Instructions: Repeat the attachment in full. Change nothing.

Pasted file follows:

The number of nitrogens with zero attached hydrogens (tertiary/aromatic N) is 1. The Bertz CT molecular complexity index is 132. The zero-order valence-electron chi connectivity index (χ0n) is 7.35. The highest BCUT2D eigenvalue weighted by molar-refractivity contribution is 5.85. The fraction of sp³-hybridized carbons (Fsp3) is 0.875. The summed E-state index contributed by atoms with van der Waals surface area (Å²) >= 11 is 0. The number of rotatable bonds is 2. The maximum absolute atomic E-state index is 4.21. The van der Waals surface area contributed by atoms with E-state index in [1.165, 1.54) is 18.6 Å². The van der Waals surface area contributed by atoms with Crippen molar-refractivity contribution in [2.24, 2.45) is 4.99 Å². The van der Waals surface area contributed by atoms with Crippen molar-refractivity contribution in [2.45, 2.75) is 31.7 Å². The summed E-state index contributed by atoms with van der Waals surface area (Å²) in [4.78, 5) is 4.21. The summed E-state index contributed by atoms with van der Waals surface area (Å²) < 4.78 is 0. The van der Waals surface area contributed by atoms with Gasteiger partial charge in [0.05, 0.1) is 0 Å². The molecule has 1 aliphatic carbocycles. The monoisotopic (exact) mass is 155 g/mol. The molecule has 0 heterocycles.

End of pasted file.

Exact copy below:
The number of nitrogens with zero attached hydrogens (tertiary/aromatic N) is 1. The Bertz CT molecular complexity index is 132. The zero-order valence-electron chi connectivity index (χ0n) is 7.35. The highest BCUT2D eigenvalue weighted by molar-refractivity contribution is 5.85. The fraction of sp³-hybridized carbons (Fsp3) is 0.875. The summed E-state index contributed by atoms with van der Waals surface area (Å²) >= 11 is 0. The number of rotatable bonds is 2. The maximum absolute atomic E-state index is 4.21. The van der Waals surface area contributed by atoms with E-state index in [1.165, 1.54) is 18.6 Å². The van der Waals surface area contributed by atoms with Crippen molar-refractivity contribution in [2.24, 2.45) is 4.99 Å². The van der Waals surface area contributed by atoms with Crippen molar-refractivity contribution in [2.45, 2.75) is 31.7 Å². The summed E-state index contributed by atoms with van der Waals surface area (Å²) in [4.78, 5) is 4.21. The summed E-state index contributed by atoms with van der Waals surface area (Å²) < 4.78 is 0. The van der Waals surface area contributed by atoms with Gasteiger partial charge in [0.05, 0.1) is 0 Å². The molecule has 1 aliphatic carbocycles. The monoisotopic (exact) mass is 155 g/mol. The molecule has 0 heterocycles.